The Five Houses of Lea Goldberg (2011, Israel)

As a member of the Jewish Film Festival, organized by the Jewish Community Center, Sonoma County, I preview movies to help decide which ones to play at the Festival. I watched the following movie as part of this volunteer effort.

The most succinct summary of “The Five Houses of Lea Goldberg“– a documentary, narrated in Hebrew– is early on as we read the subtitles: “This is the story of the loves, poems and fears of the woman who chose Hebrew and Hebrew chose her.” Lea Goldberg was a prolific, influential Israeli poet, born in 1969 in Lithuania and died in 1970 in Jerusalem. The “five houses” in the title refer to the five segments of the movie, as titled below

  • First House: The House of Hebrew – about her early years, including how she found Hebrew
  • Second House: Tel Aviv 1935 – the war years and how she found home in Palestine in 1933
  • Third House: House of Love – on her love life, including a long unrequited love with Avrhama Ben Yitzhak
  • Fourth House: In Perpetual Motion – on her work and style
  • Fifth House: The Last House – her struggle with cancer and death

I admit I never heard of Lea Goldberg before and I am not much of a poetry aficionado, but I liked this movie for these reasons:

  • It was structured as a poem, which fit very well its topic.
  • The music was soothing and the songs were beautifully sang, I wish a soundtrack would be available.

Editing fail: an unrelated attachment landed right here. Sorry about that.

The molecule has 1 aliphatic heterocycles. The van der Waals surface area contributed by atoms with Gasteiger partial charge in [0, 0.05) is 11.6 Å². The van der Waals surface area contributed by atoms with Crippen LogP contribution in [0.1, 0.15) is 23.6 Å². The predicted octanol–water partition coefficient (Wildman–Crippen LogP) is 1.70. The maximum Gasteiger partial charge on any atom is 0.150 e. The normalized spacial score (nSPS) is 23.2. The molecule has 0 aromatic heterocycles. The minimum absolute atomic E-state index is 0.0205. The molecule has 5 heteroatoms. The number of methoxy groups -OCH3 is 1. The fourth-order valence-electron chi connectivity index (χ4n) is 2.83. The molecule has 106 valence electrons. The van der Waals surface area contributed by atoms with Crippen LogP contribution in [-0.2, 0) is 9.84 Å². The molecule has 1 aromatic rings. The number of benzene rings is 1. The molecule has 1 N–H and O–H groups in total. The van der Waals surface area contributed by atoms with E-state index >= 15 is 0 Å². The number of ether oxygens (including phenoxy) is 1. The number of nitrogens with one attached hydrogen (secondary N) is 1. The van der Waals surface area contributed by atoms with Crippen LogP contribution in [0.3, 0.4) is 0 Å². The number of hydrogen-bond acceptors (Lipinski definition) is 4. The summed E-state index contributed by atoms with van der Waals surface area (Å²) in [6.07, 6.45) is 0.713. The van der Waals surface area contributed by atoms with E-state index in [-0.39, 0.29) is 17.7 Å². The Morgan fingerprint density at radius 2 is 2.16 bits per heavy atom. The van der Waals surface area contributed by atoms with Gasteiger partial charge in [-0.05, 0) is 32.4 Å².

• Incorporating innovative animation, evoking Monthy Python but without their harsh humor, added a lot visually and brought even more life to the old photographs used.
  • All the doc’s talking heads–her friends, literary theorists, editors–had either fond things to say of her or explained her art with real good analytic sense.

The description at the distributor’s site reads:

Lea Goldberg was a prolific poet, author, playwright, translator and researcher of literature. Her writings, regarded as classics of Israeli literature, remain extremely popular among Hebrew speakers where she is considered the feminine equivalent of Bialik.

Although Lea Goldberg died 41 years ago she is still an enigmatic figure – a powerful woman who lived with her mother and never married, a woman who reinvented herself from the ashes of the First World War and became Israel’s most beloved poet.

The film is a cinematic fantasy in five acts using animation, after effects, still photos, original music and interviews which, taken together, celebrates the story of L.Goldberg.


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